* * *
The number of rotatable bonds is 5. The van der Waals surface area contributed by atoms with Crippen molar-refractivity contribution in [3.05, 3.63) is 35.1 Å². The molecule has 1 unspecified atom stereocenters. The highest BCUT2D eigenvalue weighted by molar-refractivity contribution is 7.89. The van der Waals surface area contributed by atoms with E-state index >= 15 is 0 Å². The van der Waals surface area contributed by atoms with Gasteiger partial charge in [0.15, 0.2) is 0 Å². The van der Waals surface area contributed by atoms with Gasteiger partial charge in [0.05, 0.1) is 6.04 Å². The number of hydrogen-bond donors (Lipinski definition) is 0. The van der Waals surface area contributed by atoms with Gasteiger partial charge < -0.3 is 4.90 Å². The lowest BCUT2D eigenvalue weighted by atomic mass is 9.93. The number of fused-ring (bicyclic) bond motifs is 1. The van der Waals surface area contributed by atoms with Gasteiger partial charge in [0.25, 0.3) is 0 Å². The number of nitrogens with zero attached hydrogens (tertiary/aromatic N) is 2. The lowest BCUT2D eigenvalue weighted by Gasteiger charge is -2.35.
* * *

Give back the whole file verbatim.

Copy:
The number of rotatable bonds is 5. The van der Waals surface area contributed by atoms with Crippen molar-refractivity contribution in [3.05, 3.63) is 35.1 Å². The molecule has 1 unspecified atom stereocenters. The highest BCUT2D eigenvalue weighted by molar-refractivity contribution is 7.89. The van der Waals surface area contributed by atoms with E-state index >= 15 is 0 Å². The van der Waals surface area contributed by atoms with Gasteiger partial charge in [0.15, 0.2) is 0 Å². The van der Waals surface area contributed by atoms with Gasteiger partial charge in [0.05, 0.1) is 6.04 Å². The number of hydrogen-bond donors (Lipinski definition) is 0. The van der Waals surface area contributed by atoms with Gasteiger partial charge < -0.3 is 4.90 Å². The lowest BCUT2D eigenvalue weighted by atomic mass is 9.93. The number of fused-ring (bicyclic) bond motifs is 1. The van der Waals surface area contributed by atoms with Gasteiger partial charge in [0.25, 0.3) is 0 Å². The number of nitrogens with zero attached hydrogens (tertiary/aromatic N) is 2. The lowest BCUT2D eigenvalue weighted by Gasteiger charge is -2.35.